University of Southern California Dept of Biomedical Engineering
"Metabolomics and Mechanistic Kinetic Modeling Reveal Mechanisms Driving Intracellular Metabolism and Insulin Secretion in Pancreatic Beta Cells"
Pancreatic beta cells maintain blood glucose levels within a healthy range by producing insulin. Insulin production is heavily dependent on the intracellular metabolic reactions carried out by the cell, and diseases, such as Type 2 Diabetes, occur when that metabolism functions poorly. In order to better treat diabetes, we must understand glucose-stimulated insulin secretion in beta cells. Systems-focused computational modeling of metabolic processes can provide quantitative insight into the mechanisms driving insulin production in varied extracellular conditions, informing future research into novel treatments for diabetes.
We developed a kinetic, ordinary differential equation model of PBC intracellular metabolism. The model includes glycolysis, glutaminolysis, the TCA cycle, the pentose phosphate pathway, and the aldose-reductase pathway. We linked metabolism to insulin production using partial least-squares regression. We performed a global sensitivity analysis to determine the kinetic parameters that significantly influence predicted metabolite levels. We trained the model by fitting its reaction velocities (Vmax parameters) to mass spectrometry-based metabolomics measurements of metabolite levels following 5- and 30-minute stimulation of the INS-1E cell line with varied concentrations of glucose. We applied the kinetic model to simulate clinically-relevant metabolic perturbations.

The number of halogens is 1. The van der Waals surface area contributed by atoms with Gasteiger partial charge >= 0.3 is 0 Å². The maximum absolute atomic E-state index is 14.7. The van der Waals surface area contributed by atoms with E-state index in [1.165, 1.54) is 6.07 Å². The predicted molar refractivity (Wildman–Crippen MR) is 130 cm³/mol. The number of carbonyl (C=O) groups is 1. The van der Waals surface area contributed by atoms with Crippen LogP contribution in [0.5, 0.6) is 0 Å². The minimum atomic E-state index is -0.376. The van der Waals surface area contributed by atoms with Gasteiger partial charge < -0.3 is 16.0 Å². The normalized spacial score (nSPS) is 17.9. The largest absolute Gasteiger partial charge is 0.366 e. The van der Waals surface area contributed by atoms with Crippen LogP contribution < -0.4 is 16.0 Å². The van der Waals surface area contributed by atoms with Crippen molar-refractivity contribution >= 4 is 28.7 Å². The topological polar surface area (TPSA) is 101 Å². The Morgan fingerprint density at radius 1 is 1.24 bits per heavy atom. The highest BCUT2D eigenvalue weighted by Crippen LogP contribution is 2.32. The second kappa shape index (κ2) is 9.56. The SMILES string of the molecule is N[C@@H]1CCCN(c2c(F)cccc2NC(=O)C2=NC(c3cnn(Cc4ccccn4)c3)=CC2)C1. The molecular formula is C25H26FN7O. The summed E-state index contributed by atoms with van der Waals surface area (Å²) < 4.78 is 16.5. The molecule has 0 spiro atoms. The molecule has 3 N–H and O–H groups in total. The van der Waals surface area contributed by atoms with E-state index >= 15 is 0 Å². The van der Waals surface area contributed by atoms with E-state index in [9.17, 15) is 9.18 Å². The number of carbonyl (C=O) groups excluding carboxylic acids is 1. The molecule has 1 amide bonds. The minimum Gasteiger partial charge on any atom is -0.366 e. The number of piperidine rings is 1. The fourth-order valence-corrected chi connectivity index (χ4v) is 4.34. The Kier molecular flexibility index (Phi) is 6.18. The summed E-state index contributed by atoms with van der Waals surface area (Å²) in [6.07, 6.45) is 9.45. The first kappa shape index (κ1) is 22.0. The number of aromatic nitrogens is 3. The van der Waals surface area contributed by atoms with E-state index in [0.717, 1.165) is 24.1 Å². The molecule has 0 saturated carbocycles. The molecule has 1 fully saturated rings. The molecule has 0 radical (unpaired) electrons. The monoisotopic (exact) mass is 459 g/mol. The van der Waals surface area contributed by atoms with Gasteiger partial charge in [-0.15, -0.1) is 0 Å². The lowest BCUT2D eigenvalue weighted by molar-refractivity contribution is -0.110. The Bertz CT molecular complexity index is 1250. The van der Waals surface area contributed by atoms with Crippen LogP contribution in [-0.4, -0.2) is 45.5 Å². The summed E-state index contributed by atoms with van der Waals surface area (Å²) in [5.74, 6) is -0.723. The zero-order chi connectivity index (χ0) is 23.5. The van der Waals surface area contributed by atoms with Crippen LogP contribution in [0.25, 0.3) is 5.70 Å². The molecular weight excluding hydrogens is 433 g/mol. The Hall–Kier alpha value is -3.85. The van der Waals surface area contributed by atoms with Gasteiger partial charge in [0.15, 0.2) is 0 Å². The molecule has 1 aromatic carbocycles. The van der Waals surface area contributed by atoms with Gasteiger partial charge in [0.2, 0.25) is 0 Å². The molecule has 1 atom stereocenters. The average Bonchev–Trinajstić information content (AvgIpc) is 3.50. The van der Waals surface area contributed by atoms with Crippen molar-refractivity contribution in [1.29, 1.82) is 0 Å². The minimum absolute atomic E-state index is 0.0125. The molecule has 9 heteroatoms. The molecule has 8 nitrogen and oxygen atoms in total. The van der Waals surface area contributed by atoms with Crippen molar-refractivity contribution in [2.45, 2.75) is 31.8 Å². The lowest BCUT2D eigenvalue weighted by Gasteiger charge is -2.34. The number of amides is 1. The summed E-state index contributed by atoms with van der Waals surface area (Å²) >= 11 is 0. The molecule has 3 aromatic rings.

The sensitivity analyses identified influential metabolic reactions. At both time points, Vmax values for the glucose transporter (GLUT2) reaction and the Glucokinase reaction were impactful on predicted metabolite levels. The results make sense, given both the primary role of beta cells (to import glucose into the cell to produce insulin) and published results showing GK to be a key regulator in overall PBC activity. At only the 30-minute time point, the Lactate Dehydrogenase, Monocarboxylate Cotransporter (MCT), and Aldose Reductase reaction velocities were found to be significantly impactful. The results suggest possible mechanisms by which extended treatment with glucose causes cells to adjust their metabolism to avoid glucotoxicity. At the 5-minute time point, the Triose-phosphate isomerase reaction velocity was influential, which may support the experimentally-seen rapid equilibration of glyceraldehyde-3-phosphate and dihydroxyacetone phosphate. Using the fitted model, we simulated 95% knockdown and upregulation of the GLUT2, MCT, pyruvate-hydrogen shuttle, and glucose-6-phosphate dehydrogenase reactions, to understand the effect of adjusted glucose import, lactate excretion, TCA Cycle flux, and PPP flux, respectively. Though the network as a whole is robust to many changes, the model predicts that controlling flux into the TCA Cycle had substantial effects at the 5-minute time point, suggesting that targeting TCA Cycle reactions may improve insulin production.